ArticlesCreating Collaborations in Ministry

Creating Collaborations in Ministry

By Manny Silva

If you were to ask someone what was irritating about grade school, it’s likely that their response would be “group projects.” That goal could range from creating a diagram of DNA to a reenacting a scene from Shakespeare’s Othello. Whatever the task, the pattern is the same: 1. Write out the assignment 2. Assign responsibilities 3. People don’t do their jobs 4. One or two people end up doing the project and 5. Everyone writes their name at the end. This vicious cycle happens still to this day. People would rather work by themselves than work in a group project. That preference likely does not go away just because a person is a pastor or minister. As ministers of God’s Word do we have a responsibility to collaborate? I think yes, and I think reframing how we work together with other ministers will help us overcome the urge to go through ministry in isolation. 

When looking at collaboration with others in ministry, I believe looking at Acts can shed some light on where to start. “And they devoted themselves to the apostles’ teaching and the fellowship, to the breaking of bread and the prayers. And awe came upon every soul, and many wonders and signs were being done through the apostles. And all who believed were together and had all things in common.” Acts 2:42-44. There is no secret or new strategy to take from this passage in Acts. It is simple and straight forward – come together with brothers and sisters in Christ and watch a movement begin. 

1. Friendships Before Strategy

We see this in that first verse, and the devoted themselves to fellowship and the breaking of bread. These early Christians were not focused on large white board sessions or level up networking, they were friends living life alongside each other. Before we can begin to think about what amazing things can come out of working together, we must prioritize seeing the minister across the table as a parent, spouse, someone who is going through trials just as much as we are. If you enjoy being around the people, you work with the product changes. You’re never going to enjoy being with them if you don’t do fun things together. When we do come together as pastors and ministers, we do not always have to be focused on how we fix church, community, or the world. We need to see fellowship with each other as just as important as the collaboration itself. 

2. Celebrate Others and Embrace Your Limitations

It is often when collaborating with others that we feel a pressure to be more than we are. We say that we had 200 at service on Sunday when we really had 115. Our churches are only healthy when we talk about them with other pastors. When working with other ministers, we make sure that they see us as we want them to. This can make it seem like the pastor is arrogant (which there is truth to), but I believe that most ministers simply struggle with embracing the limitations God has given us. In embracing our limitations, we can begin to see the giftings in others. Oftentimes, pastors carry the church on their shoulders alone. This attitude prevents us from seeing that God has gifted others to make up for our shortcomings. Thinking that you must do everything when collaborating with others will only lead to failure. When you live in limits, you truly see how God has prepared a body made of different parts to bring His kingdom on earth. See the giftings and blessings of others and celebrate them. Celebrate their new building, baptisms, growth, and leaders. A win in the church down the road is a win in your church.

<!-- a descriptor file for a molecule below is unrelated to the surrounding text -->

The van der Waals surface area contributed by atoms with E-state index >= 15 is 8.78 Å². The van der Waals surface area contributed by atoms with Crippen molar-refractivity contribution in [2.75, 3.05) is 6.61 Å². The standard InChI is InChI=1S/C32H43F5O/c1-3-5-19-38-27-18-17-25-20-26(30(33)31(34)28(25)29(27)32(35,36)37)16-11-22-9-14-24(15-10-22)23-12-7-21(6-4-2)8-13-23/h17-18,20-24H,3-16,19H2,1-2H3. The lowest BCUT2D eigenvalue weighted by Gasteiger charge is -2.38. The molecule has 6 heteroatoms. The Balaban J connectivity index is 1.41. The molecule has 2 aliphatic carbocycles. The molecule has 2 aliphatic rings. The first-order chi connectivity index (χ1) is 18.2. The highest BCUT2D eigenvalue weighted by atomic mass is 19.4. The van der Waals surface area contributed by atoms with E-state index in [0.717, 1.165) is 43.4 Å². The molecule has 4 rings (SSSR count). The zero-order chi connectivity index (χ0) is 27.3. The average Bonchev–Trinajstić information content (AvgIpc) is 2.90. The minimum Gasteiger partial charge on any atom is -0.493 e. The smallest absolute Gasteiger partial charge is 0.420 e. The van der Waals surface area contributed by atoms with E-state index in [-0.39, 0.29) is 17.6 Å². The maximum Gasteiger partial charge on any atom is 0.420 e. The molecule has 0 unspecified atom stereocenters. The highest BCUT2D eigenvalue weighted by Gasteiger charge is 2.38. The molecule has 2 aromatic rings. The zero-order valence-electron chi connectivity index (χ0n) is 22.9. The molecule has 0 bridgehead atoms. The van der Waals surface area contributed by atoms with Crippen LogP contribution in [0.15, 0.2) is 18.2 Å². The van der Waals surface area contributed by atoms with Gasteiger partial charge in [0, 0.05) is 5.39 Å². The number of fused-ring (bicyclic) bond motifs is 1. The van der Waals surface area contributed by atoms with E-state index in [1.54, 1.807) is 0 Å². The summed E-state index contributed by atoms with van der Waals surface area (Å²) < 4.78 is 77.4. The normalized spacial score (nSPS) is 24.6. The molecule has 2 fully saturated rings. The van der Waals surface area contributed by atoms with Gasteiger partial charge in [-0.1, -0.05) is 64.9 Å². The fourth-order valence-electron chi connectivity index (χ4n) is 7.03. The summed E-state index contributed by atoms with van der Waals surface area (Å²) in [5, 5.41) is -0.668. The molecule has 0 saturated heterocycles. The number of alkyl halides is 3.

3. Speak Life

Gossip is often the death of the life that collaboration brings. If it is allowed to enter into your collaboration with others, your efforts will fall short. There’s a temptation to complain or allow immature language to come through when around people who face the same hardships as you. Yes, that pastor may have the best understanding of your frustrations but that doesn’t mean you have to speak negatively about the people you steward. When collaborating with other pastors, create spaces for hearts to be open, not to be tainted. To fill a room with prayer is to speak the most life into it. At the heart of your collaboration should be prayer. This brings us to the realization that the One who makes all things happen in ministry is God. Any collaboration that takes place should be overflowing with prayer.

4. Know the Need – Create the Mission

Collaborating with others involves opening hands and establishing rules. It is not likely that a group of ministers can reach every community or achieve every goal. A major starting point is identifying the need of a certain group that everyone in the collaboration is connected to. As the BSM director for Hardin-Simmons University, we have a monthly coffee meeting with all the college pastors in Abilene. The need – majority of HSU students are not connected with a local church or Christianity community. Everyone in our group has a connection to the need and is seeking to meet that need on their own. Once you identify the need, you can create the mission. Goals can change and be adapted, but when the need or the mission is lost, the collaboration is difficult. You can be a pastor who chooses to isolate yourself from others and the world will not stop. However, in creating collaboration with other pastors and ministers, you find friendships, co-labors, and advancements in the kingdom. The outcome is what we see in Acts 2:43, “And awe came upon every soul, and many wonders and signs were being done through the apostles.”


*The views expressed are those solely of the author and do not necessarily reflect those of the Pastor’s Common

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